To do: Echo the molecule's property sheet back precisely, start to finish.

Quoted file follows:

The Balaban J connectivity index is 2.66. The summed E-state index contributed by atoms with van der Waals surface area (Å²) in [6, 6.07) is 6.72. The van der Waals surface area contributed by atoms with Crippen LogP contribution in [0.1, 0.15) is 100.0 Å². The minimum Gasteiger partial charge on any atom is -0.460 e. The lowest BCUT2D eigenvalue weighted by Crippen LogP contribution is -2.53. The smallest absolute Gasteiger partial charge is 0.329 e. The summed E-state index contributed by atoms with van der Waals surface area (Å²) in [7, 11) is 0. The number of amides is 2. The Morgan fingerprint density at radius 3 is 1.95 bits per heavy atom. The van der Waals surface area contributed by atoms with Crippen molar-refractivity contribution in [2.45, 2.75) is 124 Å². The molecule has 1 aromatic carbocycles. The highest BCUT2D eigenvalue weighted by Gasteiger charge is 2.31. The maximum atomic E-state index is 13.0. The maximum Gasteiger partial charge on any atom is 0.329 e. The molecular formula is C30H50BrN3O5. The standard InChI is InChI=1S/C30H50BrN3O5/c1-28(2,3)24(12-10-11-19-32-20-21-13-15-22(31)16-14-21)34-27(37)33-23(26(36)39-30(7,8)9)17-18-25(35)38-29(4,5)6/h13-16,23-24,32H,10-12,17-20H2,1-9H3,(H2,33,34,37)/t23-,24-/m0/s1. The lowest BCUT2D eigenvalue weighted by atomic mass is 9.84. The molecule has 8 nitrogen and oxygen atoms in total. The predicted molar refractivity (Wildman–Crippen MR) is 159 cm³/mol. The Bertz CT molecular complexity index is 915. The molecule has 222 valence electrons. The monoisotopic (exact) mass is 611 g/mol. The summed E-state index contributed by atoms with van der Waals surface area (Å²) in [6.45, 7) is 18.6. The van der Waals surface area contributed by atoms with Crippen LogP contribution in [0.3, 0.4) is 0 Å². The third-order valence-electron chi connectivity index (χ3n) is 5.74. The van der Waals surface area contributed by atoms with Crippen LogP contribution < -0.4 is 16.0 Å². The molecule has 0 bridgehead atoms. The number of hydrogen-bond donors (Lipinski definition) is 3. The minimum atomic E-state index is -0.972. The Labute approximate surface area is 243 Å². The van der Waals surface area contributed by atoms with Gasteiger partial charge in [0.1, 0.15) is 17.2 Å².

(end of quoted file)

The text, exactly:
The Balaban J connectivity index is 2.66. The summed E-state index contributed by atoms with van der Waals surface area (Å²) in [6, 6.07) is 6.72. The van der Waals surface area contributed by atoms with Crippen LogP contribution in [0.1, 0.15) is 100.0 Å². The minimum Gasteiger partial charge on any atom is -0.460 e. The lowest BCUT2D eigenvalue weighted by Crippen LogP contribution is -2.53. The smallest absolute Gasteiger partial charge is 0.329 e. The summed E-state index contributed by atoms with van der Waals surface area (Å²) in [7, 11) is 0. The number of amides is 2. The Morgan fingerprint density at radius 3 is 1.95 bits per heavy atom. The van der Waals surface area contributed by atoms with Crippen molar-refractivity contribution in [2.45, 2.75) is 124 Å². The molecule has 1 aromatic carbocycles. The highest BCUT2D eigenvalue weighted by Gasteiger charge is 2.31. The maximum atomic E-state index is 13.0. The maximum Gasteiger partial charge on any atom is 0.329 e. The molecular formula is C30H50BrN3O5. The standard InChI is InChI=1S/C30H50BrN3O5/c1-28(2,3)24(12-10-11-19-32-20-21-13-15-22(31)16-14-21)34-27(37)33-23(26(36)39-30(7,8)9)17-18-25(35)38-29(4,5)6/h13-16,23-24,32H,10-12,17-20H2,1-9H3,(H2,33,34,37)/t23-,24-/m0/s1. The lowest BCUT2D eigenvalue weighted by atomic mass is 9.84. The molecule has 8 nitrogen and oxygen atoms in total. The predicted molar refractivity (Wildman–Crippen MR) is 159 cm³/mol. The Bertz CT molecular complexity index is 915. The molecule has 222 valence electrons. The monoisotopic (exact) mass is 611 g/mol. The summed E-state index contributed by atoms with van der Waals surface area (Å²) in [6.45, 7) is 18.6. The van der Waals surface area contributed by atoms with Crippen LogP contribution in [0.3, 0.4) is 0 Å². The third-order valence-electron chi connectivity index (χ3n) is 5.74. The van der Waals surface area contributed by atoms with Crippen LogP contribution < -0.4 is 16.0 Å². The molecule has 0 bridgehead atoms. The number of hydrogen-bond donors (Lipinski definition) is 3. The minimum atomic E-state index is -0.972. The Labute approximate surface area is 243 Å². The van der Waals surface area contributed by atoms with Gasteiger partial charge in [0.1, 0.15) is 17.2 Å².